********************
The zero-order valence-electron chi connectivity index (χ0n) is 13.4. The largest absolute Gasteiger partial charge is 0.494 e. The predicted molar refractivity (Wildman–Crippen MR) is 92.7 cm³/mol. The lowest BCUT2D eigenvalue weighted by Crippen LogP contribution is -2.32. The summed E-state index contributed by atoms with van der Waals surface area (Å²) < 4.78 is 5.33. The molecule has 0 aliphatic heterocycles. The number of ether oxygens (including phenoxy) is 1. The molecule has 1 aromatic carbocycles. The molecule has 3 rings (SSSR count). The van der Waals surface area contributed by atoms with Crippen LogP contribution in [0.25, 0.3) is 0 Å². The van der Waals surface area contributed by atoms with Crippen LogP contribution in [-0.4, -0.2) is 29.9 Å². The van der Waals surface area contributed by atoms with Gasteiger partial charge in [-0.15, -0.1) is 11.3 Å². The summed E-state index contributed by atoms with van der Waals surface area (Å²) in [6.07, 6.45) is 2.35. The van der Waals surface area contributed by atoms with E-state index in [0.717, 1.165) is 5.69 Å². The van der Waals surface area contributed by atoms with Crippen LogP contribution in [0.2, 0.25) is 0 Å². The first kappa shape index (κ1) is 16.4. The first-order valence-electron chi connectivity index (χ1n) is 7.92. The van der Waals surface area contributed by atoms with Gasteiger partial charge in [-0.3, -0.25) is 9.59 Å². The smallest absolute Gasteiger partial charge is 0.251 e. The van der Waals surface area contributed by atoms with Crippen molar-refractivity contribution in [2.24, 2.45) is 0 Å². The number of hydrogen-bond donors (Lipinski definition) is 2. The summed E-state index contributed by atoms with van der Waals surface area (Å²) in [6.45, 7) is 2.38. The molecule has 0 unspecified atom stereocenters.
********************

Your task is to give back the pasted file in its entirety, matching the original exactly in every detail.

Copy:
The zero-order valence-electron chi connectivity index (χ0n) is 13.4. The largest absolute Gasteiger partial charge is 0.494 e. The predicted molar refractivity (Wildman–Crippen MR) is 92.7 cm³/mol. The lowest BCUT2D eigenvalue weighted by Crippen LogP contribution is -2.32. The summed E-state index contributed by atoms with van der Waals surface area (Å²) < 4.78 is 5.33. The molecule has 0 aliphatic heterocycles. The number of ether oxygens (including phenoxy) is 1. The molecule has 1 aromatic carbocycles. The molecule has 3 rings (SSSR count). The van der Waals surface area contributed by atoms with Crippen LogP contribution in [0.25, 0.3) is 0 Å². The van der Waals surface area contributed by atoms with Crippen LogP contribution in [-0.4, -0.2) is 29.9 Å². The van der Waals surface area contributed by atoms with Gasteiger partial charge in [-0.15, -0.1) is 11.3 Å². The summed E-state index contributed by atoms with van der Waals surface area (Å²) in [6.07, 6.45) is 2.35. The van der Waals surface area contributed by atoms with E-state index in [0.717, 1.165) is 5.69 Å². The van der Waals surface area contributed by atoms with Crippen LogP contribution in [0.2, 0.25) is 0 Å². The first kappa shape index (κ1) is 16.4. The first-order valence-electron chi connectivity index (χ1n) is 7.92. The van der Waals surface area contributed by atoms with Gasteiger partial charge in [-0.3, -0.25) is 9.59 Å². The smallest absolute Gasteiger partial charge is 0.251 e. The van der Waals surface area contributed by atoms with Crippen molar-refractivity contribution in [2.24, 2.45) is 0 Å². The number of hydrogen-bond donors (Lipinski definition) is 2. The summed E-state index contributed by atoms with van der Waals surface area (Å²) in [6.45, 7) is 2.38. The molecule has 0 unspecified atom stereocenters.